The Saga of the Jemaah Islamiah
Will Kashmir go the way of Aceh?
A Cry for Help
Watch the Dragon
Cage This "Tiger"
Dalits in India
Was Jinnah a Secularist?
Burying the Howitzer?
Smoking Out Smoking

Featured Edits

An idea thatís behind the times
Brown takeovers, with WTO help
Plight of America's migrant day workers
Bird flu: myths and realities
Seal the Deal
A nation divided on foreign policy 
Thanks Jacques, hello George
Shirking hard decisions
Partnership to balance the US?

Fowl Threat

Mirage of more
scorpene like deals
Freedom from bigotry
Inscription
South Indian Inscriptions

Ancient Indian dynasties documented their administration, significant developments, grants, and milestones as inscriptions in temples. The Archaeological Survey of India (ASI) has documented these inscriptions from 1886. These pages contain inscriptions from Pallava, Chola, Pandya, Western Chalukya, Eastern Chalukya, Rashtrakuta, Hoyasala, Vijayanagara, Vishnukundin, Kakatiya, Reddi, Vaidumba, Chinda, Eastern Ganga, Gajapathi, Kalchurya, Qutb-Shahi of Golkonda, and Moghul,  dynasties.

  • US President George Bush defended the civilian nuclear deal with India saying that the use of clean energy will reduce the demand for non-renewable fossil fuels. With the sudden expansion of nuclear power, the US will also discuss the idea of a civil nuclear power industry with India. Echoing Bush's statement, visiting French President Jacques Chirac said that India needed technological and material help with nuclear power generation. Without this help, he said will pollute more and become "a chimney for greenhouse gases." He expressed French interest to help India once it has worked out differences with the US on the civil nuclear deal.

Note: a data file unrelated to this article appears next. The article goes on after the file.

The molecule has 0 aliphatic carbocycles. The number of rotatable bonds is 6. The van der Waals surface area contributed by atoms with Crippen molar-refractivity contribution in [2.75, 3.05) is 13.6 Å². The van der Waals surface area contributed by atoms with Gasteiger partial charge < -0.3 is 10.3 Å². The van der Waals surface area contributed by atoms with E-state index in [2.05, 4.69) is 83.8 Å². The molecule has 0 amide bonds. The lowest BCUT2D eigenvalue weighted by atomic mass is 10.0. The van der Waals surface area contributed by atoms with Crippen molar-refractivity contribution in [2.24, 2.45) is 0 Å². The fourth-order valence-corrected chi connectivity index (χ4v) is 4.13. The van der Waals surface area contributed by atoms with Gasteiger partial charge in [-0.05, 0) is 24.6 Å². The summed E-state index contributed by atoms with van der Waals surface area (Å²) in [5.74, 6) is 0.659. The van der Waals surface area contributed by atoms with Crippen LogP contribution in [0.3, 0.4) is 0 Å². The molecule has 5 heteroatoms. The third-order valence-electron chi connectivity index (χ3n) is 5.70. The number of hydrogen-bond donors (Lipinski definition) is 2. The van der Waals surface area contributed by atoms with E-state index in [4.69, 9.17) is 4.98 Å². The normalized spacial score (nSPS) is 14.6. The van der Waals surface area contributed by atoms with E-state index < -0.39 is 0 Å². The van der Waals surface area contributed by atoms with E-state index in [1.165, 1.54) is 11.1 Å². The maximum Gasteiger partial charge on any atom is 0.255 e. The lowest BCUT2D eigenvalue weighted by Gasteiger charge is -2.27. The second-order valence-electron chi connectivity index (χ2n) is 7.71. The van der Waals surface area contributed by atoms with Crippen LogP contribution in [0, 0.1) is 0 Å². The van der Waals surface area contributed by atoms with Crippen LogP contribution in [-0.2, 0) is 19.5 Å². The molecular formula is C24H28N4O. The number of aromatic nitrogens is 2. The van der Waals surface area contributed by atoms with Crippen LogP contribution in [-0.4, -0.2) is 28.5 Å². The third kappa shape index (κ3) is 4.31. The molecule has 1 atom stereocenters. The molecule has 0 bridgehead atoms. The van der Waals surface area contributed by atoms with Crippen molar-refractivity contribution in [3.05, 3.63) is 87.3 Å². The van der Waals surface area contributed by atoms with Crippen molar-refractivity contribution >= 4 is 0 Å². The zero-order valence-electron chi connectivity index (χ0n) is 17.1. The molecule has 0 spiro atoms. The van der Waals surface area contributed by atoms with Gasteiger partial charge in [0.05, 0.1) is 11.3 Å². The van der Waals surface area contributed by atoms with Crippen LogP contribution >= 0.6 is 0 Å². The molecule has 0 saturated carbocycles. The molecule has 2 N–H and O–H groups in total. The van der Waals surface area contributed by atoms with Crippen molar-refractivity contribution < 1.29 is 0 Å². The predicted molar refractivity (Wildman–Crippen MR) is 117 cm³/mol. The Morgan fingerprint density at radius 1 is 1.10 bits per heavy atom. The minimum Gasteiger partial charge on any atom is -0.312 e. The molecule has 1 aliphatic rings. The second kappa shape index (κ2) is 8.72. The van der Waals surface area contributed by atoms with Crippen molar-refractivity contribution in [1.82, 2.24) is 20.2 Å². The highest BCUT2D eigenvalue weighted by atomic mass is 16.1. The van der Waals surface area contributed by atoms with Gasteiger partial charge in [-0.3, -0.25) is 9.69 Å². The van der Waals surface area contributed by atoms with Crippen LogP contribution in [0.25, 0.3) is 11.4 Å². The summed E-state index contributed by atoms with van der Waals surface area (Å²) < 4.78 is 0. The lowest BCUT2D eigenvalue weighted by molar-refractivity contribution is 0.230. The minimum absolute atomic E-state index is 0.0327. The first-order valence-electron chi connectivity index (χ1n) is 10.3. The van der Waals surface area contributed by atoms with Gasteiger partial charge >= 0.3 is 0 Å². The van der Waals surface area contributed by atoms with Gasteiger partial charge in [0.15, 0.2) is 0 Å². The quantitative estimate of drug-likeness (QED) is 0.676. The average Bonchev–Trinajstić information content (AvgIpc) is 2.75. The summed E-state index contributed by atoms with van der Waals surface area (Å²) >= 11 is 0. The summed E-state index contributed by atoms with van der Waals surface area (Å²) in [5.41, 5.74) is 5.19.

• India and France signed 9 pacts including one on civil nuclear co-operation. The French President Jacques Chirac called for changes in international non-proliferation measures to accommodate India so all nuclear powers could enter into deals with India. This deal assumed symbolic and tactical significance in terms of timing. US President George Bush set to arrive in India on March 1 and with the downward spiral of the Indo-US civil nuclear deal over the fast breeder reactors inclusion, India has more bargaining leverage with the US. Bush himself wants the deal but political extremists in the US Congress are not willing to play along. In a sharp variance to the Indo-US deal, the Indo-French deal requires India to place only those reactors procured through international co-operation need to be placed under International Atomic Energy Agency safeguards. The other pacts were for closer co-operation in space, commerce, education, tourism, environment, culture, and civil aviation.

  • Editorial: Hamas's victory in Palestinian Territories